'As good as God, as clever as the Devil': The extraordinary Victorian life (and secret lesbian trysts) of the Archbishop of Canterbury's wife
How 19th century Mary 'Minnie' Sidgwick became Mary 'Ben' BensonThe six 'unpermissibly gifted' children she had with Edward Benson
20:25 GMT, 29 June 2012
If a 22-year-old student informed the parents of his 11-year-old female cousin (albeit a distant one) that he had taken a shine to the preteen and planned to marry her, he would be met, in 2012, with a raised eyebrow – at the very least.
And in 1852, when ambitious Cambridge undergraduate Edward Benson visited his relations in Bristol and did precisely that, little Mary 'Minnie' Sidgwick's mother was just as startled.
Young wife: Mary aged nineteen, one year after she married Edward Benson
But Edward was persistent, and Mrs Sidgwick, a widowed mother caring for three young children – one of whom, Mary, was beset with an unquenchable desire to please people – was powerless to resist.
And so, just one year later, Edward sat 12-year-old Minnie on his knee and proposed. And because she knew it was the only thing he wanted to hear, she accepted. They married when she was 18.
'I realise that he chose me deliberately, as a child who was very fond of him and whom he might educate – he even wanted to preserve himself from errant fallings-in-love,' Mary wrote in her diaries adulthood.
'God, thou gavest me a nature which desired to please – and on its natural gaiety and pleasure-lovingness had been planted by my Mother a strong sense of duty.'
From that day 'Mary's duty to her mother had been supplanted by duty to her husband', writes South African historian Rodney Bolt in his historical tome, The Impossible Life Of Mary Benson: The Extraordinary Story of a Victorian Wife, originally titled As Good As God, As Clever As The Devil. 'And Mary did her best to fulfil that duty.'
Indeed, not only did Mary bear her difficult, obstinate, argumentative, depressive and often cruel intellectual spouse with six preternaturally gifted children – two of whom died in childhood, four of whom became published authors – but she also supported him through the meteoric rise of his career, a career which culminated in him being made Archbishop of Canterbury.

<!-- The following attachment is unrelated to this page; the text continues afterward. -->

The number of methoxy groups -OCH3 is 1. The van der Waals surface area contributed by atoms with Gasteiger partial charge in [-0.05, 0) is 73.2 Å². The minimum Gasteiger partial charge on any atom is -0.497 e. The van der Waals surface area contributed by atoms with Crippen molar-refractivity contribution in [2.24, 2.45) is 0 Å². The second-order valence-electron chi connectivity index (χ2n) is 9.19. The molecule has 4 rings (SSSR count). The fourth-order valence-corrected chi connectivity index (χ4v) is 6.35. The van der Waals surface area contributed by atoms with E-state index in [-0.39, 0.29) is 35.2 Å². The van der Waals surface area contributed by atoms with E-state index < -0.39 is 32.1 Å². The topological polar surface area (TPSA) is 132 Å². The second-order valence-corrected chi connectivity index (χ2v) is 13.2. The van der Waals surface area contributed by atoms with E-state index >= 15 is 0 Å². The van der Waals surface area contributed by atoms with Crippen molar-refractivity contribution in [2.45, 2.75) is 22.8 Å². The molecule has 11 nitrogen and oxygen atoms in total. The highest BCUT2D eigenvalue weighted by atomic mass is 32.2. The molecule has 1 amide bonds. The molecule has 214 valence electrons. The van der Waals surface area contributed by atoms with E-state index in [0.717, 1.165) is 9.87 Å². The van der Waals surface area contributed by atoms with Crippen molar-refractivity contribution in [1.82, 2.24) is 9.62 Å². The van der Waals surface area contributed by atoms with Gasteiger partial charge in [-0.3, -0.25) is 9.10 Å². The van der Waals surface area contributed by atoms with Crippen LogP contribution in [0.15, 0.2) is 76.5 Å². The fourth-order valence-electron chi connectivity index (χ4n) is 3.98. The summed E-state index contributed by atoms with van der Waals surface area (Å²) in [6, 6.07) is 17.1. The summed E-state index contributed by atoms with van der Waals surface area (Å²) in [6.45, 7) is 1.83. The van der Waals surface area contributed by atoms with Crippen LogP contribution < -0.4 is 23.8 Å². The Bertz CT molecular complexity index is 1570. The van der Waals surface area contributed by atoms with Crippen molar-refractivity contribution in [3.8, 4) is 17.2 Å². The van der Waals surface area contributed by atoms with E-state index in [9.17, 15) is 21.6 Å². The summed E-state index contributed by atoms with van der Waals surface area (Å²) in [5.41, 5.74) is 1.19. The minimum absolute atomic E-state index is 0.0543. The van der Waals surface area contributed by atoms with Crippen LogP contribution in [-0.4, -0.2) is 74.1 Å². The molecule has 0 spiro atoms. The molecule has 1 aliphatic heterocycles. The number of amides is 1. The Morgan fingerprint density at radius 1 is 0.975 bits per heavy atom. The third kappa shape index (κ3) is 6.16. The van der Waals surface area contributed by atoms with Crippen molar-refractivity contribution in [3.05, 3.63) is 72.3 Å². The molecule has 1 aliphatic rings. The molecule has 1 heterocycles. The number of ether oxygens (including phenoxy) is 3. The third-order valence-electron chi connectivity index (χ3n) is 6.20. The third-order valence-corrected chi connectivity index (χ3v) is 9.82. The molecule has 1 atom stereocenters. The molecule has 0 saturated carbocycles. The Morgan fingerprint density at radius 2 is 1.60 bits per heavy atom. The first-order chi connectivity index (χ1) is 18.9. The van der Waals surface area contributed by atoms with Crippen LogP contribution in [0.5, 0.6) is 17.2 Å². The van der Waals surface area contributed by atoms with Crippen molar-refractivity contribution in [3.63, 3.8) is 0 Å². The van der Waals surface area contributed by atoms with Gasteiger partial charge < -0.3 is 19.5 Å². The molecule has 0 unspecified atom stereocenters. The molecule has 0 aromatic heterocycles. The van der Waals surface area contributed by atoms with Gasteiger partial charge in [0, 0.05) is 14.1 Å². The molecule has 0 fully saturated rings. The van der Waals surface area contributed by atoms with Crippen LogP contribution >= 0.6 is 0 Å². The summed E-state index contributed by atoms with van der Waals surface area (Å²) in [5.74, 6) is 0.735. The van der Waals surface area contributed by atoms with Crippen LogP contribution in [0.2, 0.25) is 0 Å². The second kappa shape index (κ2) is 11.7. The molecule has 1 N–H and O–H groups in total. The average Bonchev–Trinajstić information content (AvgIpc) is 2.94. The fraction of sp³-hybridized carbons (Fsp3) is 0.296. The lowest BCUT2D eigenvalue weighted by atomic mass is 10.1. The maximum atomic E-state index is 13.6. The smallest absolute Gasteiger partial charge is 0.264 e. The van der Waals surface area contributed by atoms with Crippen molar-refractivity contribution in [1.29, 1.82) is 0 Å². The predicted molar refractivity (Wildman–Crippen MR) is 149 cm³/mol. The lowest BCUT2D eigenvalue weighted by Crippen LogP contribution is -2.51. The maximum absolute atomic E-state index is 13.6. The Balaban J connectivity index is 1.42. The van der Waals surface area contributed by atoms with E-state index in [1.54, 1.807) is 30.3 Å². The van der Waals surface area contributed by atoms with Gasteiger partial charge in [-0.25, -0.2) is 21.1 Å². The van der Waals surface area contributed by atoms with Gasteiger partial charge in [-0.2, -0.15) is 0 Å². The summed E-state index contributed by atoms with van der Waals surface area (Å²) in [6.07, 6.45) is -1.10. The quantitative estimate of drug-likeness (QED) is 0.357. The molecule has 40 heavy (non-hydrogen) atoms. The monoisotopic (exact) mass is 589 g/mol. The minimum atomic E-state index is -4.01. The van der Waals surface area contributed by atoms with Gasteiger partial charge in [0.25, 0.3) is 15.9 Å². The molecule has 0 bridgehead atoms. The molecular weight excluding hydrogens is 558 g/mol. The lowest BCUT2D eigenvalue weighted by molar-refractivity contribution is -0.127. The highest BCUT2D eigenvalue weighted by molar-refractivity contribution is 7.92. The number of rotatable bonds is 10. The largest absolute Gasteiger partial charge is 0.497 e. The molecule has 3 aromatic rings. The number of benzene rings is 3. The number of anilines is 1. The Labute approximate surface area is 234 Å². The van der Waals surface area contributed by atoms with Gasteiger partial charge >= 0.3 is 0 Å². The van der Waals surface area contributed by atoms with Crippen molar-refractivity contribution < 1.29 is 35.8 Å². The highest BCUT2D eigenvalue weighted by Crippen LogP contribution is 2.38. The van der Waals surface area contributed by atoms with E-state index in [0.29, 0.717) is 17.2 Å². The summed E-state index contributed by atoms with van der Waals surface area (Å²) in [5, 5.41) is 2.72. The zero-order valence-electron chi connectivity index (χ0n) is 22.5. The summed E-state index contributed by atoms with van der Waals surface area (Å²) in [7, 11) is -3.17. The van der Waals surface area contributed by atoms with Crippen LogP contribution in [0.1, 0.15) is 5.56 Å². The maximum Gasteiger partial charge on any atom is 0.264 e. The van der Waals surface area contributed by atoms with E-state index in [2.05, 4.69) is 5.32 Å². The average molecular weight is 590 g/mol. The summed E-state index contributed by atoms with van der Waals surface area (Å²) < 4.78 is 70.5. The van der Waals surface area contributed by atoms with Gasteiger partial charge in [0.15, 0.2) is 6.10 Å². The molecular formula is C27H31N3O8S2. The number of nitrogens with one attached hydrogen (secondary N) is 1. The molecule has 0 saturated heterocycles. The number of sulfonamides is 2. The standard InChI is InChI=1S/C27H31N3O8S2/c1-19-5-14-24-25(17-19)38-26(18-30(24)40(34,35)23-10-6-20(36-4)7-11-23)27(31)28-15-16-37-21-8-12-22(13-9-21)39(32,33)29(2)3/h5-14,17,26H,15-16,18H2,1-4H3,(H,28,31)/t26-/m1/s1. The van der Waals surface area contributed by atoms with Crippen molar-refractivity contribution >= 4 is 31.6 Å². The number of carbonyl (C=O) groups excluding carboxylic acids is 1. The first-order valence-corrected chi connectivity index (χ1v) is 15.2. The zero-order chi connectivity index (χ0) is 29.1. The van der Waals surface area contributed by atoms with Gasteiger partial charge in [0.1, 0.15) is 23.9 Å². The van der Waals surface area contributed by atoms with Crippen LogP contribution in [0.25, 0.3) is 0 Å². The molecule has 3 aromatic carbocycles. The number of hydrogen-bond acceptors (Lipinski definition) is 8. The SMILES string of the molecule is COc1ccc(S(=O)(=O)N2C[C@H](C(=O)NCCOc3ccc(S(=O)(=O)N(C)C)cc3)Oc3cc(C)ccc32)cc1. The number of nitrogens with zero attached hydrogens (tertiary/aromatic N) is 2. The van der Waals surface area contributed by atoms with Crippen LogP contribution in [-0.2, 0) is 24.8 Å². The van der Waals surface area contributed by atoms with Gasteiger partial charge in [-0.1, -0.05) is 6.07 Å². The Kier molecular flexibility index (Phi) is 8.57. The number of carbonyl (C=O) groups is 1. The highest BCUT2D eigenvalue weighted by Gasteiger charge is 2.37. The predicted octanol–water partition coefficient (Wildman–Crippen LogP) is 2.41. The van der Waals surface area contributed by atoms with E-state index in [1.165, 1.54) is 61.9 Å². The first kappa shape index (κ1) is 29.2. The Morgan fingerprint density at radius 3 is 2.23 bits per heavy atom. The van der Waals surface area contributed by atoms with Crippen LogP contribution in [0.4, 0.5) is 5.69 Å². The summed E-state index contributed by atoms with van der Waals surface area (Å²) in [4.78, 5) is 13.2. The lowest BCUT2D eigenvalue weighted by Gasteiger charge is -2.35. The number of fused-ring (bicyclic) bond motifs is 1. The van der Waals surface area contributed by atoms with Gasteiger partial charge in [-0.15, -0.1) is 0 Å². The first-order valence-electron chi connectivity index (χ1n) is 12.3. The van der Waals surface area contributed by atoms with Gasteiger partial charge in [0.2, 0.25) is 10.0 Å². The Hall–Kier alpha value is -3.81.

And this is all particularly impressive when you learn that Mary was simultaneously juggling a hefty secret complication of her own: she was a lesbian.
Family life: The Bensons at Wellington College, of which Mary's husband Edward was Master
Aged just 29, Edward became master of the Berkshire public school Wellington College, and he and his young family moved into a cottage on campus.
All of the Benson children were intellectually brilliant – among them were poet Arthur Benson, who wrote the words to Land of Hope and Glory, and E. F. Benson, whose Mapp and Lucia books still enjoy a cult following today.
Their gifts were nurtured by parents
who published a family magazine – with each family member making a
mandatory contribution of at least four pages per edition – and would
only allow bread to be passed down the dinner table if it was requested
in rhyming couplets.
While her husband taught, Mary raised their six children and, dissatisfied with her role as a housewife, found solace in a long succession of infatuations and loving liaisons with women.
'Swarmings’, she called them in her detailed diaries. Some of them were unrequited, some 'a complete fusing', all of them were difficult for her, as a strict Christian and as a wife, to accept.
Eventually she solved this dilemma by regarding her same-sex encounters as gifts from God.
Coastal retreat: The Benson family at Lis Escop, Cornwall, in 1883
Mary's romantic trysts included an intense bond with
Charlotte ‘Chat’ Basset, a vivacious middle-aged woman who had married
into a wealthy Cornish copper-mining family; Tan Mylne, the wife of a theological student she met when Edward became Chancellor of Lincoln Cathedral in 1873; and Emily, number 39, about whom she penned the line in her journal: ‘O that sweet time with Emily. How we drew together. Lord, it was Thou, teaching me how to love.’
Edward, meanwhile, was appointed Bishop of Truro in 1876, Archbishop of Canterbury in 1882.
In London, living in Lambeth Palace,
Mary became the darling of a dazzling new social circle which included
literary figures such as Alfred Lord Tennyson, Robert Browning and Henry
Prime Minister William Gladstone even named her 'the cleverest woman in Europe'.
Happy at last: Mary Benson aged 73, four years before her death
Mary also embarked on a four-year relationship with a young composer named Ethel Smyth who gave Mary her much-loved nickname 'Ben' but also complicated matters by forming a relationship with Mary's youngest daughter, Nellie.
'I feel that this time is emphatically Nellie’s and I do long for her to have it good,’ Mary wrote to Ethel, bowing out. ‘I think she is very happy now.’
In 1896 Edward Benson died of heart failure while praying, and Mary left Lambeth Palace, choosing to set up home near Haywards Heath, Sussex, with her girlfriend of six years, Lucy Tait.
They lived there with Mary’s daughter Maggie and Maggie's own lesbian lover, Nettie Gourlay.
When she reached her late 70s and had become an increasingly deaf, frail figure who described a walk around the garden with her as ‘a totter with a tortoise’, Mary she died peacefully in her sleep with Lucy Tait in bed beside her.
Mourners at her funeral described Lucy only as ‘a family friend’.
The Impossible Life Of Mary Benson: The Extraordinary Story Of a Victorian Wife by Rodney Bolt is on sale now in paperback (Atlantic Books, 8.99)